In a style reminiscent of that of his previous books, Walsh uses chemical rigor in numerous clearly drawn illustrations to describe the intricacies of the mechanisms for installation of the modified structures. The book should appeal to the chemical biologist, who will appreciate the attention paid to physicochemical details, such as changes in pKa upon modification, and equilibrium constants derived from reaction free energies. At the same time, by choosing appropriate and recent examples, Walsh succeeds in providing the reader with a broader perspective of the biological role of the pertinent modification. Covered are the effects that each PTM has on structure, chemical reactivity, cellular localization, regulation of protein lifetime and temporal control over cellular processes. Like the descriptions of chemical mechanisms, the discussions of these functional roles are illustrated with excellent figures and diagrams, some of which are taken from the primary literature. Clearly, for anyone interested in the complex networks of signal transduction, chromatin remodeling or proteomics in general, this book will be a powerful and indispensable resource.

Organizationally, the book serves well as a reference for the reader interested in a subset of modifications. Each chapter stands on its own, telling one or more independent stories, and, combined with the introductory chapter and a final chapter on “Diversification of Proteomes,” places the pertinent modification in a larger context. On the other hand, the book makes for a fascinating read when perused from cover to cover. The author provides insightful links between the various modifications and their roles. Chemical analogy is often pointed out, for instance in the amplification of the reactivity of amides to achieve N-glycosylations, protein splicing, biotinylation or repair of isoaspartate linkages. Similarly, the common intermediacy of thioesters in diverse processes like transamidation, protein splicing, ubiquitylation and proteolysis by Cys proteases is discussed. The chemical logic of phosphorylations versus sulfations is explained nicely, as are the different strategies used by phosphatases and sulfatases based on the inherently different reactivity of their substrates. Walsh also provides numerous cross-references for proteins that may undergo multiple different modifications in their lifetimes, such as the Rho family of GTPases, which undergo five distinct modifications, and histones, which undergo at least seven different types of modifications. In the latter example, the combination of N-acetylation (which removes positive charge), N-methylation (which is charge neutral) and phosphorylation (which introduces negative charge) can be used to modify the local charge context.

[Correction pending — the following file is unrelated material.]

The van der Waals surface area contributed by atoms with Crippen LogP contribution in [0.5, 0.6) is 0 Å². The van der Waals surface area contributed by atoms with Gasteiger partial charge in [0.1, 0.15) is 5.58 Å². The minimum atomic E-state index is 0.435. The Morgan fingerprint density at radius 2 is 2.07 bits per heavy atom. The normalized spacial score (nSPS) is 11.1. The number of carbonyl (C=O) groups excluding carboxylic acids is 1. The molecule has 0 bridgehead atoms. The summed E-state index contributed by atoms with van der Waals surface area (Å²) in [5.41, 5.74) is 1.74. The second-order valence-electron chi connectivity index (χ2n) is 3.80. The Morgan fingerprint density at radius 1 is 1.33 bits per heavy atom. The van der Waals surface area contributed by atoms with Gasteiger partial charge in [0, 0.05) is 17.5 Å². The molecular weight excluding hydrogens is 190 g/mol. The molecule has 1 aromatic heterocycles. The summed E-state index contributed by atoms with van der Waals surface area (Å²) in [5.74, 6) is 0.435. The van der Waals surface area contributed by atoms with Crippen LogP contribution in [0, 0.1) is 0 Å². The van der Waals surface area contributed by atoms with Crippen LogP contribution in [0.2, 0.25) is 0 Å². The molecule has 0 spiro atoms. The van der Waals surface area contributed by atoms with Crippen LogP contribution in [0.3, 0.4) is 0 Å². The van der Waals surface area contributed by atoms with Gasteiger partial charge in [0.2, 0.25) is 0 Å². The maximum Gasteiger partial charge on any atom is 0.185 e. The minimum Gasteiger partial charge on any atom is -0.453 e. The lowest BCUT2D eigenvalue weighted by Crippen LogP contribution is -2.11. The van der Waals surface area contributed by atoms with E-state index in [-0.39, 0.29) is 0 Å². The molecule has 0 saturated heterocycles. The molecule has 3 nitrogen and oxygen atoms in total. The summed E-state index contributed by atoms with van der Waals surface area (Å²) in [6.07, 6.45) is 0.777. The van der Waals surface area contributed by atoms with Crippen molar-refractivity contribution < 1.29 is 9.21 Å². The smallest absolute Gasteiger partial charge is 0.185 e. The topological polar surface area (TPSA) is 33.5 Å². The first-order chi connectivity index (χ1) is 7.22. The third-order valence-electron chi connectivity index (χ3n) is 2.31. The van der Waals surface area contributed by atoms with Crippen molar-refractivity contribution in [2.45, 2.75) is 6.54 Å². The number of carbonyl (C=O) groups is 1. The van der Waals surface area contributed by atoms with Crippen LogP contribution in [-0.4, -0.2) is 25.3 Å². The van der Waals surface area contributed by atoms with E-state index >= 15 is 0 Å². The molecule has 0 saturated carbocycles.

Walsh notes that additional PTMs undoubtedly will be discovered. Certainly, daunting challenges remain even for known modifications, such as establishing the details of the kinome and the ubiquitylated proteome, and deciphering the histone code. With its clarity and comprehensive coverage, this book will be a valuable handbook for students who will engage in such endeavors. Furthermore, it promises to be an excellent textbook for a variety of courses. For instance, it would be a great starting point for an enzymology course focusing on enzymes with protein substrates rather than the more common small-molecule substrates or for a course on proteomics. For a wide audience interested in enzyme catalysis, proteomics, structural biology and cell biology, this monograph is a precious addition to one's bookshelf.